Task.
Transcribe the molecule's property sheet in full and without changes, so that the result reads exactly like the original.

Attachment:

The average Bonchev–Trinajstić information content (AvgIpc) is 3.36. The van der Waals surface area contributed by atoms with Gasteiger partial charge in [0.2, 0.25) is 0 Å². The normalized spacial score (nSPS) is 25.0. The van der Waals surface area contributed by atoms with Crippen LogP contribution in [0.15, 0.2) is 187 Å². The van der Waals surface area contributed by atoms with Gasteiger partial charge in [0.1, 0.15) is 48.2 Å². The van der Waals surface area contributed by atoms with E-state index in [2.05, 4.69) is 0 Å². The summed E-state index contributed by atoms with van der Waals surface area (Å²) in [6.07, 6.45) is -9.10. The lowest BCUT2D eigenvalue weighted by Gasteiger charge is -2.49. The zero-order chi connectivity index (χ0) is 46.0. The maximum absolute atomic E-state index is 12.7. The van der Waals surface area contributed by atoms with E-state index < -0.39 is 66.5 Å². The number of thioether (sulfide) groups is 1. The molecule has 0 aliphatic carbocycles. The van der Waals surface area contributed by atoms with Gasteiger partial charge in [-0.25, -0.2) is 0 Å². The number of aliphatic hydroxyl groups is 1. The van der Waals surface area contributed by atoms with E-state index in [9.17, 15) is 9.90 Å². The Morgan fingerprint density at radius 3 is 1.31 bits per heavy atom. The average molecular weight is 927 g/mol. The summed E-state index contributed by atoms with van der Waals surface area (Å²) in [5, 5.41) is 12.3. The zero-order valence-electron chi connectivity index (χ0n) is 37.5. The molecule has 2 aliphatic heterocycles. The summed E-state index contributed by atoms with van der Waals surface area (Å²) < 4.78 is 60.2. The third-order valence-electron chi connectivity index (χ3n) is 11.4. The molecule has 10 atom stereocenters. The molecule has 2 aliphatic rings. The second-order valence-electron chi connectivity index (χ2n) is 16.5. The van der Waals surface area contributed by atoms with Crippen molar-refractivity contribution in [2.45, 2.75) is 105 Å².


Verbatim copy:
The average Bonchev–Trinajstić information content (AvgIpc) is 3.36. The van der Waals surface area contributed by atoms with Gasteiger partial charge in [0.2, 0.25) is 0 Å². The normalized spacial score (nSPS) is 25.0. The van der Waals surface area contributed by atoms with Crippen LogP contribution in [0.15, 0.2) is 187 Å². The van der Waals surface area contributed by atoms with Gasteiger partial charge in [0.1, 0.15) is 48.2 Å². The van der Waals surface area contributed by atoms with E-state index in [2.05, 4.69) is 0 Å². The summed E-state index contributed by atoms with van der Waals surface area (Å²) in [6.07, 6.45) is -9.10. The lowest BCUT2D eigenvalue weighted by Gasteiger charge is -2.49. The zero-order chi connectivity index (χ0) is 46.0. The maximum absolute atomic E-state index is 12.7. The van der Waals surface area contributed by atoms with E-state index < -0.39 is 66.5 Å². The number of thioether (sulfide) groups is 1. The molecule has 0 aliphatic carbocycles. The van der Waals surface area contributed by atoms with Gasteiger partial charge in [-0.25, -0.2) is 0 Å². The number of aliphatic hydroxyl groups is 1. The van der Waals surface area contributed by atoms with E-state index in [9.17, 15) is 9.90 Å². The Morgan fingerprint density at radius 3 is 1.31 bits per heavy atom. The average molecular weight is 927 g/mol. The summed E-state index contributed by atoms with van der Waals surface area (Å²) in [5, 5.41) is 12.3. The zero-order valence-electron chi connectivity index (χ0n) is 37.5. The molecule has 2 aliphatic heterocycles. The summed E-state index contributed by atoms with van der Waals surface area (Å²) < 4.78 is 60.2. The third-order valence-electron chi connectivity index (χ3n) is 11.4. The molecule has 10 atom stereocenters. The molecule has 2 aliphatic rings. The second-order valence-electron chi connectivity index (χ2n) is 16.5. The van der Waals surface area contributed by atoms with Crippen molar-refractivity contribution in [2.45, 2.75) is 105 Å².